The launch of Canada’s anti-spam law generated considerable criticism suggesting that the law was unenforceable and would not have a discernible impact on spam. Recent enforcement actions by the CRTC and the Competition Bureau, which led to millions on fines, demonstrates that the law can be used to target businesses that run afoul of the law. Now a new study from Cloudmark, a network security firm, concludes that there was a significant drop in spam originating from Canada once the law took effect. Moreover, Canadians received considerably less email after CASL was implemented. Cloudmark states:
Last year Canada implemented one of the strongest anti-spam laws in the world, CASL. We took a close look at the impact, and the results surprised us. We saw a 37% reduction in spam originating from Canada, but it wasn’t just spam that went down. Over all, Canadians received 29% less email after CASL was implemented. We believe this is because there was a lot of marketing email which was not technically spam but did not meet the stringent requirements for affirmative consent required by CASL. The Canadian law is proving effective in reducing inbox clutter and could act as a model for stronger anti-spam laws in the US, UK and other countries.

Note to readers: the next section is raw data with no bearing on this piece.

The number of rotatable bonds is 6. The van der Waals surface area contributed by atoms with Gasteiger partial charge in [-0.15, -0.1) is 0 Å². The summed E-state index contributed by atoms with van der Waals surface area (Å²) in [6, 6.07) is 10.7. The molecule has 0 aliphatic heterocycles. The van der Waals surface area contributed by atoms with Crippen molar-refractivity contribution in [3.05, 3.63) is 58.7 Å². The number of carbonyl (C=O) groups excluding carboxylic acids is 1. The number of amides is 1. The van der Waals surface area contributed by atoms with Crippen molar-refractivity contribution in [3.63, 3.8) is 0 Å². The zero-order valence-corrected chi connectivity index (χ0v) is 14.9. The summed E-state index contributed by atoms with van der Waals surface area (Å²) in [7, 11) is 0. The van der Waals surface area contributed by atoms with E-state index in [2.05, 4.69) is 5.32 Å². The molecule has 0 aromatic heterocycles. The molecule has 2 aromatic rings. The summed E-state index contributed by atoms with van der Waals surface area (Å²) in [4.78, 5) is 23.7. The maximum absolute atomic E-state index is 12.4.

Indeed, the charts posted in the full Cloudmark report are striking, showing a noticeable drop in spam originating in Canada and email received in Canada after CASL was implemented. It is still early days for Canada’s anti-spam law, but the Cloudmark report suggests that it is having an impact and touts it as a model for others.